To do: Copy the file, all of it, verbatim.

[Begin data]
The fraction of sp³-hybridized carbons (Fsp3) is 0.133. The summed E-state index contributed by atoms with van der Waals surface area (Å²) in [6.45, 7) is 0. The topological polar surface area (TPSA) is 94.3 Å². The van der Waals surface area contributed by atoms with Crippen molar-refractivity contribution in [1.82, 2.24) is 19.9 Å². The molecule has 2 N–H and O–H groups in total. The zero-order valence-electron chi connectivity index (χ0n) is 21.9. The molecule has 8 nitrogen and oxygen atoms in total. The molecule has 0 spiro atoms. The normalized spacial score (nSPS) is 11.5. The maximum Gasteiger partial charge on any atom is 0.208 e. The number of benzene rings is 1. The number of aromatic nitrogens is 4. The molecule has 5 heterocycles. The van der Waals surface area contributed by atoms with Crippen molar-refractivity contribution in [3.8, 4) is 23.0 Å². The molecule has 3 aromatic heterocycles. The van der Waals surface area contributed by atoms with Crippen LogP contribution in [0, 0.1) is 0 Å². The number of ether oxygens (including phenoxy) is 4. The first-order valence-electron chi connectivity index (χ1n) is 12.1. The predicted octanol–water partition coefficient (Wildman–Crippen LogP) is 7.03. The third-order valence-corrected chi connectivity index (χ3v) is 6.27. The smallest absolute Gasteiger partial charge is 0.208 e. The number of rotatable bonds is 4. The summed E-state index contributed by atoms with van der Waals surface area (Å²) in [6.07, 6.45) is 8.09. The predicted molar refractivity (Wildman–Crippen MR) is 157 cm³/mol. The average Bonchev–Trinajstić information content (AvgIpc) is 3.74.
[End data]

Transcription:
The fraction of sp³-hybridized carbons (Fsp3) is 0.133. The summed E-state index contributed by atoms with van der Waals surface area (Å²) in [6.45, 7) is 0. The topological polar surface area (TPSA) is 94.3 Å². The van der Waals surface area contributed by atoms with Crippen molar-refractivity contribution in [1.82, 2.24) is 19.9 Å². The molecule has 2 N–H and O–H groups in total. The zero-order valence-electron chi connectivity index (χ0n) is 21.9. The molecule has 8 nitrogen and oxygen atoms in total. The molecule has 0 spiro atoms. The normalized spacial score (nSPS) is 11.5. The maximum Gasteiger partial charge on any atom is 0.208 e. The number of benzene rings is 1. The number of aromatic nitrogens is 4. The molecule has 5 heterocycles. The van der Waals surface area contributed by atoms with Crippen molar-refractivity contribution in [3.8, 4) is 23.0 Å². The molecule has 3 aromatic heterocycles. The van der Waals surface area contributed by atoms with Crippen LogP contribution in [0, 0.1) is 0 Å². The number of ether oxygens (including phenoxy) is 4. The first-order valence-electron chi connectivity index (χ1n) is 12.1. The predicted octanol–water partition coefficient (Wildman–Crippen LogP) is 7.03. The third-order valence-corrected chi connectivity index (χ3v) is 6.27. The smallest absolute Gasteiger partial charge is 0.208 e. The number of rotatable bonds is 4. The summed E-state index contributed by atoms with van der Waals surface area (Å²) in [6.07, 6.45) is 8.09. The predicted molar refractivity (Wildman–Crippen MR) is 157 cm³/mol. The average Bonchev–Trinajstić information content (AvgIpc) is 3.74.